So when he enlarged upon the Bengal tradition, he would expand upon the process of image making and its visualisation, building on the understanding of the socio-cultural context around that period.

He was progressive in his ability to work with most materials, in his way of thinking and in his definition of modernity in an Indian context.

His images of Durga drawn from mythology or secular images of Indian women slipped easily between past and present, space and time.

His had a highly intellectual approach to art. It was cerebral. He always had a tremendous amount of clarity. And he was always contemporary.

The learning we got was simply by watching him at work. He did a whole lot of murals. In his late 80s he even climbed on scaffoldings to paint Kala Bhavan. Despite reflecting a strong sense of identity his work reflected the tenor of contemporary times, never remaining dated.

He was a prolific writer not just an artist. He had tongue-in-cheek interpretations of the stories of Adam and Eve or the story of Hanuman.

The story of Creation was readapted with the two children of Adam and Eve taking to patriarchal and agricultural modes of livelihood. They then construct their own gods which later become the cause of grief and dispute leading to each others destruction. The commentary is not far from truth, even in the present context.

The sheer range of human issues he could cover with his art and scholarship was awesome. He opened up windows one after other.

Archana Shastri with her friends. (Photo from Archana Shastri's Facebook)

What is your most cherished memory of him?

His favourite story to tell us when we would be confused about something or stop working was the story of the millipede who was asked which leg to move first. The millipede became so confused that he stopped walking (laughs).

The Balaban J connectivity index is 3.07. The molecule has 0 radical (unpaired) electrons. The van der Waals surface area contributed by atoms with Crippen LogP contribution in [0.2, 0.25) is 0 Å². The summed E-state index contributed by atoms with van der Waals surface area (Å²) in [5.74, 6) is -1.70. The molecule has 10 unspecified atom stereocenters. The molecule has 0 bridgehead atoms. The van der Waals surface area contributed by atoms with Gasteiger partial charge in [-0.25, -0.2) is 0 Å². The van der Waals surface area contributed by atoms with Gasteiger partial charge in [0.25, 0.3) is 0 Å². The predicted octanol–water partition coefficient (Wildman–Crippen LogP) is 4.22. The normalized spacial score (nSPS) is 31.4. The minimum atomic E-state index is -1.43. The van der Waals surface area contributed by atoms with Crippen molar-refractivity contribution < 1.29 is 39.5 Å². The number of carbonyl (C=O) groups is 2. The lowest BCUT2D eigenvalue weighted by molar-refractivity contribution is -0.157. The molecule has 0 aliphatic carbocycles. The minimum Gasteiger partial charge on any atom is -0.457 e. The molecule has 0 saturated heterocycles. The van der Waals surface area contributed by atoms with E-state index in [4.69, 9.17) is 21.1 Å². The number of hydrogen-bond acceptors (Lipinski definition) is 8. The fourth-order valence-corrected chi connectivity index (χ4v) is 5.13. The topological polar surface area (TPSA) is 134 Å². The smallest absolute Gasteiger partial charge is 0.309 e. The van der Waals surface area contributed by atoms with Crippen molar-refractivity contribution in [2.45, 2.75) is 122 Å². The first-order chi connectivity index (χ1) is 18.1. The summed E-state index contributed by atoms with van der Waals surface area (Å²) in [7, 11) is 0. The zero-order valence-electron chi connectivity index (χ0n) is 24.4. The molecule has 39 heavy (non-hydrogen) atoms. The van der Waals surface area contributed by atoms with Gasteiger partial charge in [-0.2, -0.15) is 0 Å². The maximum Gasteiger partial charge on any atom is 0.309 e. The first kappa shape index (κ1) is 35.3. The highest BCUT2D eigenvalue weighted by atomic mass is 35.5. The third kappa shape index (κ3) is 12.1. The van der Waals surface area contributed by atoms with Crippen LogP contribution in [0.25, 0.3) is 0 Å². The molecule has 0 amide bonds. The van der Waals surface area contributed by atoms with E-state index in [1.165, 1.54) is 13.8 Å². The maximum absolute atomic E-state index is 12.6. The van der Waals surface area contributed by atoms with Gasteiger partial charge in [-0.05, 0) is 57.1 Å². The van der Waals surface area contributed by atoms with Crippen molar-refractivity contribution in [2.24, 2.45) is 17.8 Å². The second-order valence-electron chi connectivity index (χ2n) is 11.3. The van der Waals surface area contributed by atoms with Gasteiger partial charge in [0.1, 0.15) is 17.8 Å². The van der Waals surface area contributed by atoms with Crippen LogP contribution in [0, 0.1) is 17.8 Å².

Despite his intimidating veneer, he was a patient and very sensitive listener. I could tell him the smallest of things if something moved me very much, as art often does.

He could feel what you were saying. Three months after I finished my MA and had already enrolled to study further he told me, "The institution can give you what it can offer. It has nothing left to give to you after this degree. I think you've got whatever you've gotten from this place. Go carve your journey."

Under his intimidating veneer he was a gentle soul and still overshadowed everyone with his brilliance.

Edited by Jhinuk Sen

First published: 4 September 2016, 4:43 IST
Shriya Mohan @ShriyaMohan

An editor and writer of development stories at Catch, Shriya has 8 years of experience as a development journalist, holds a Masters degree in Public Policy from the National University of Singapore and is a two-time winner of the National Foundation for India media fellowship award. When she isn't exploring the universe with her two-year-old daughter, she chronicles public anger and shelters relevant stories that don't hang sexily on news pegs.